September 6, 1864: Foster stops bombardment of Fort Sumter “for want of ammunition”

On September 6, 1864, Major-General John Foster provided a status report to the Chief of Staff, Major-General Henry Halleck, in Washington.  The update, while routine, brought several ongoing operational lines together – prisoners, health and sanitary concerns, and the bombardment of Fort Sumter.  And above all, Foster emphasized he was not engaging in offensive operations:Continue reading “September 6, 1864: Foster stops bombardment of Fort Sumter “for want of ammunition””

“Forty Parrott shells fired at fort to-day, 15 missed”: The Third Major Bombardment of Fort Sumter slows to a close

At 7:30 p.m on September 2, 1864, Captain Thomas A. Huguenin sent his routine summary report for the day from Fort Sumter: Forty Parrott shells fired at fort to-day, 15 missed. Routine was right.  For eight straight weeks Fort Sumter was under concentrated bombardment by Federal batteries on Morris Island.  Early in July, the shellsContinue reading ““Forty Parrott shells fired at fort to-day, 15 missed”: The Third Major Bombardment of Fort Sumter slows to a close”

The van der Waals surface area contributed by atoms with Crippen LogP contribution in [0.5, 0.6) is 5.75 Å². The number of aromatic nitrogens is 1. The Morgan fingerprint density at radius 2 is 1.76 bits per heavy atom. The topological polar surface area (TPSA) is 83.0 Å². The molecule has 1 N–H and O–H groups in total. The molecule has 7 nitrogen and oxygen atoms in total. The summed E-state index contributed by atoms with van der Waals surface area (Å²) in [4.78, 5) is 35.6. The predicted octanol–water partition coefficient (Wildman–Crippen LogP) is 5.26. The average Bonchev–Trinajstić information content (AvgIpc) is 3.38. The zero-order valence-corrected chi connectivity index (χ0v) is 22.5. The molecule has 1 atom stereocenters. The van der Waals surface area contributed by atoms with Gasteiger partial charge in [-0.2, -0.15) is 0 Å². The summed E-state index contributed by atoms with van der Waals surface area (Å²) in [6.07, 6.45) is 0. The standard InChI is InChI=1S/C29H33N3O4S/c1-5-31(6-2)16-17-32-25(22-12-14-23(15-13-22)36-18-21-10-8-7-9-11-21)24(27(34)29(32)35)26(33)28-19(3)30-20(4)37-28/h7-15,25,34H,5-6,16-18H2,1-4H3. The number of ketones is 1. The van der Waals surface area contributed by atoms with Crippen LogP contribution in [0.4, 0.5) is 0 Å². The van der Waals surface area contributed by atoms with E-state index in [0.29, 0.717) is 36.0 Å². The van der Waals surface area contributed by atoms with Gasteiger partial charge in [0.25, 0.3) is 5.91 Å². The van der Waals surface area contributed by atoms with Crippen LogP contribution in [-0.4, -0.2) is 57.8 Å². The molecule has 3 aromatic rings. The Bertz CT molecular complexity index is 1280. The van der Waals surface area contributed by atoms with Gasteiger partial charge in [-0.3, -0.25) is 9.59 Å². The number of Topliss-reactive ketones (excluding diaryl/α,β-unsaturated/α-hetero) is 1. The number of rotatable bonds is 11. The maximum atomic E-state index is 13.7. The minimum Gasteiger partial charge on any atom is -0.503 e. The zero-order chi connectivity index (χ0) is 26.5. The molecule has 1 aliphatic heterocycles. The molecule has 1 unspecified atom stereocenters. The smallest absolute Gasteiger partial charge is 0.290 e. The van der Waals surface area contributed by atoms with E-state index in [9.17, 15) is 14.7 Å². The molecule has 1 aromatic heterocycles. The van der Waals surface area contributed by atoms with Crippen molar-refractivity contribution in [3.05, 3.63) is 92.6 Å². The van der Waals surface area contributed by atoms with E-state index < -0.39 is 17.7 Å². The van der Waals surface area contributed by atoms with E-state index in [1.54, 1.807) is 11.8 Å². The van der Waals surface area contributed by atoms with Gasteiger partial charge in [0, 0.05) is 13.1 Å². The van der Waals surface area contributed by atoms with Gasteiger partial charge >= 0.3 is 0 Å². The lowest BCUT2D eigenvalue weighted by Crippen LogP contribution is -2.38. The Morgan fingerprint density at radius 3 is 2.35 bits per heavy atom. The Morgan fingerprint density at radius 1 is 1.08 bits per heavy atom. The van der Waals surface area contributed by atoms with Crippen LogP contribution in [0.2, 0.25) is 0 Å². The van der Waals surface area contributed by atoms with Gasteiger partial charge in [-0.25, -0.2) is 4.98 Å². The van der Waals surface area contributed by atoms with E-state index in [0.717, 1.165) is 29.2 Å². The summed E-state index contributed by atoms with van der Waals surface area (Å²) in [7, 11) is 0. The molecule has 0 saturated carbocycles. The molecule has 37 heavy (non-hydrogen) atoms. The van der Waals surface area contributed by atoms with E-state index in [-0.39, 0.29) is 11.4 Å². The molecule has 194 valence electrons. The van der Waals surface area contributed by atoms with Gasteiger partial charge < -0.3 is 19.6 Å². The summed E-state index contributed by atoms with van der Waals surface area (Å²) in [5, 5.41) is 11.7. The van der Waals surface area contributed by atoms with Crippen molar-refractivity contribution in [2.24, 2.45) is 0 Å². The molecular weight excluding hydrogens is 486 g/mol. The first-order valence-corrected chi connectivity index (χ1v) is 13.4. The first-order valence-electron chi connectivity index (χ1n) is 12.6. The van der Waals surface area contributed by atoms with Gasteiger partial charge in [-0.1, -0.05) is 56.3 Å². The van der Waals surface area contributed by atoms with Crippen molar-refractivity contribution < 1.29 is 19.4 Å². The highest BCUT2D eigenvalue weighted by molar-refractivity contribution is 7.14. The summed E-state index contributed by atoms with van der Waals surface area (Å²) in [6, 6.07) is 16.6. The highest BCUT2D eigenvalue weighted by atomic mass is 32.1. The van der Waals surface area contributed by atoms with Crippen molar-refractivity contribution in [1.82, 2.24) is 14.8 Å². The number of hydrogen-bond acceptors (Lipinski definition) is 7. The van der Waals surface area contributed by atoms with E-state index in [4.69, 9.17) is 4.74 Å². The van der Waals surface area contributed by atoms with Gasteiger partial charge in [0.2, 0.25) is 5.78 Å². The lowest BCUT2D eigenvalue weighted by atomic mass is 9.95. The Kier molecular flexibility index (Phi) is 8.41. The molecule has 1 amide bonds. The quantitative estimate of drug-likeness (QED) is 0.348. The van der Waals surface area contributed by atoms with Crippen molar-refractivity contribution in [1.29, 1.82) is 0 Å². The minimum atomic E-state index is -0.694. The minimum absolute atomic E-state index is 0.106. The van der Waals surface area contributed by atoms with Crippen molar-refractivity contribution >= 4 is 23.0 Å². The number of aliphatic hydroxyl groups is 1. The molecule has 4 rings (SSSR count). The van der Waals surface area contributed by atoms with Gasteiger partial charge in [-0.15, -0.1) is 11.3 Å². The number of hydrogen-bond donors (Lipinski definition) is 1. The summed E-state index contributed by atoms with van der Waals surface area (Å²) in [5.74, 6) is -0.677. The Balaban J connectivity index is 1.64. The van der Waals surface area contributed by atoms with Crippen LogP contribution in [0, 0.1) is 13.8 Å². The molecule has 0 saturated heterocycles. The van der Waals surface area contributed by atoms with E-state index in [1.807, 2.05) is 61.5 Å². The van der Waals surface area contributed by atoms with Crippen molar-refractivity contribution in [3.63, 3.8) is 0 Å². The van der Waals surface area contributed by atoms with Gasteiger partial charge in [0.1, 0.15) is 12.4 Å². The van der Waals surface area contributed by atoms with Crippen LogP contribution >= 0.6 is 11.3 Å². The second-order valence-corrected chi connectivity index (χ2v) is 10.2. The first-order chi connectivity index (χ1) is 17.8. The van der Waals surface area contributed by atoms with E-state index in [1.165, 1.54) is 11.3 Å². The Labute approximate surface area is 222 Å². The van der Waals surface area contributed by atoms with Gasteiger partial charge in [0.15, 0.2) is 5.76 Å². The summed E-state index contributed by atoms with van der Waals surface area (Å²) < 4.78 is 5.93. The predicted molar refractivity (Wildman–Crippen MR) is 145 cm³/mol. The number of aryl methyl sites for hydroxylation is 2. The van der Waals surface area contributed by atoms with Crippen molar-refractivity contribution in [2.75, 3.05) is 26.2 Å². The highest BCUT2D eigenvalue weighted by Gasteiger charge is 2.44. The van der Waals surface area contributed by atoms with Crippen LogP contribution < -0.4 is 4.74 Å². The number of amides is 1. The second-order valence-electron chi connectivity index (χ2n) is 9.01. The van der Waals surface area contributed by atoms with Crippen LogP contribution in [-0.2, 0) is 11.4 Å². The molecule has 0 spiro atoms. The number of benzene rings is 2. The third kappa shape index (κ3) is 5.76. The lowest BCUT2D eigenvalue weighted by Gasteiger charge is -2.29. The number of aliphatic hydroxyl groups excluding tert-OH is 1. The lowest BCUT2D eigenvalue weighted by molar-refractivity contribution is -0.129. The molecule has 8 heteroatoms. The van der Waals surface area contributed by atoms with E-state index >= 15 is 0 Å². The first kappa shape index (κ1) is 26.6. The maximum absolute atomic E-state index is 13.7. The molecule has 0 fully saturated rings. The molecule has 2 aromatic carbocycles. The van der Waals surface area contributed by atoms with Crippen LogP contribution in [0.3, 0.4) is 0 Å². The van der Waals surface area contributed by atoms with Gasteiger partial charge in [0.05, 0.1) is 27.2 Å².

3,180 shots at Fort Sumter between August 3 and 14, 1864: Third Major Bombardment continues

On August 16, 1864, Lieutenant-Colonel William Ames, Chief of Artillery of the Northern District (Morris and Folly Islands), Department of the South, provided an in progress report for the Third Major Bombardment of Fort Sumter.  The bombardment, which started on July 7, was at that time in its sixth week.  Ames provided this tally forContinue reading “3,180 shots at Fort Sumter between August 3 and 14, 1864: Third Major Bombardment continues”